In order to control the unexpectedly strong embedding of aluminium and thus be in a position to use it for possible technical applications, the researchers looked for an explanation. “The fact that the concentration deviates so strongly from the predictions of thermodynamics is down to kinetic effects,” says Stephan Senz, one of the participating researchers from the Max Planck Institute of Microstructure Physics. Thermodynamics always describes an ideal state of equilibrium in nature in which chemical compounds strive to attain an energy content that is as low as possible and which they want to retain permanently. For crystals this means: they should preferably contain as few defects and impurity atoms as possible. When this ideal state is not achieved, the blame is always put on the kinetics, however. One of the processes which lead to the formation of a material then proceeds too quickly or too slowly for the ideal state of equilibrium to be achieved. This is precisely what happens during the formation of silicon nanowires.
Researchers grow nanowires from silicon by first distributing nano-particles of aluminium on a silicon surface. Aluminium melts at a lower temperature than silicon. And this is the crux of the matter. The researchers now place the silicon substrate sprinkled with aluminium islands into a chamber into which they allow silane, a very volatile silicon compound, to flow before heating the chamber to a temperature where only the aluminium melts, and not the silicon. Under these conditions, the silane converts into silicon and dissolves in the aluminium droplets.
A possible route to exotic chemical compounds
The drop does not stop embedding silicon as soon as it is saturated with silicon. Quite the opposite: it continues to incorporate silicon on its surface, but deposits it again onto the silicon surface below. The atoms arrange themselves row by row to form a silicon layer, similar to an inkjet printer printing a black surface line by line. As soon as one layer is finished under the drop, the next one forms. A nanowire thus gradually grows under each aluminium droplet.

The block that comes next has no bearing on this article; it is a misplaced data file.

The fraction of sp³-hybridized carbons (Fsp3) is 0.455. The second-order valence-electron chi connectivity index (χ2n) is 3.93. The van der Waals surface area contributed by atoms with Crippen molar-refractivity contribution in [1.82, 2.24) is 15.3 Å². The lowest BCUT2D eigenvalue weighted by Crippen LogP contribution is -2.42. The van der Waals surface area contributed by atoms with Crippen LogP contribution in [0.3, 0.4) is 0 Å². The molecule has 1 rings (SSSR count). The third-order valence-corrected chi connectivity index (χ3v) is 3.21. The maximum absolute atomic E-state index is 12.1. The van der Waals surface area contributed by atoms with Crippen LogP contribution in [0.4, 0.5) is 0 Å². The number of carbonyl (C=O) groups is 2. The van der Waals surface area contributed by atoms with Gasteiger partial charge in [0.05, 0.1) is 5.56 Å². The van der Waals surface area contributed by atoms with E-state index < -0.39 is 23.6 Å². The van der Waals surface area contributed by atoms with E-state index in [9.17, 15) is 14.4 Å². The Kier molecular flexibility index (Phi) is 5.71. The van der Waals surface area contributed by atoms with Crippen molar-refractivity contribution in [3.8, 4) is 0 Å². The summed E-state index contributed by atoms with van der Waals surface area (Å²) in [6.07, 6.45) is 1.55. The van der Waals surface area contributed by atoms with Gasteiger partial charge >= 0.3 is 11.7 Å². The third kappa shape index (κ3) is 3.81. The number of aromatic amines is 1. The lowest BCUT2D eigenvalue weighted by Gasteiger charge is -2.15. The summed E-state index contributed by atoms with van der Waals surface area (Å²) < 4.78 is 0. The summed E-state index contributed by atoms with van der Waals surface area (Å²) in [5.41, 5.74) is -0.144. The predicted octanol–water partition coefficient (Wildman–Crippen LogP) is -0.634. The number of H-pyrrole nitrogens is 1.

In order to understand why more aluminium ends up in the silicon wire than is actually allowed, the researchers developed a model of how quickly the process proceeds on the atomic level. “The crucial aspect is the time available to the atoms to jump back and forth at the interface between the growing wire and the aluminium droplet” explains Oussama Moutanabbir. If this time is long, the atoms arrange themselves until the chemical equilibrium is achieved. However, the time is obviously not long enough for this. On the contrary, the time available for the atomic exchange stops as soon as one row of silicon atoms has been completed. “An aluminium atom that has previously been embedded remains permanently trapped,” says Moutanabbir. “Until now, it has been assumed that the atoms can be exchanged between metal drop and silicon until the whole silicon layer is complete.”
As the researchers have now clarified the process, it should be possible to apply it to the targeted doping of nanowires. “We suspect that the effect also occurs with other combinations of semiconductors and metals,” says Moutanabbir. “I also think it’s exciting that the growth of the nanowires occurs far away from the chemical equilibrium.” The researcher therefore hopes that similar processes can be used to produce nanomaterials with exotic chemical compositions, which are impossible to produce in the state of thermodynamic equilibrium.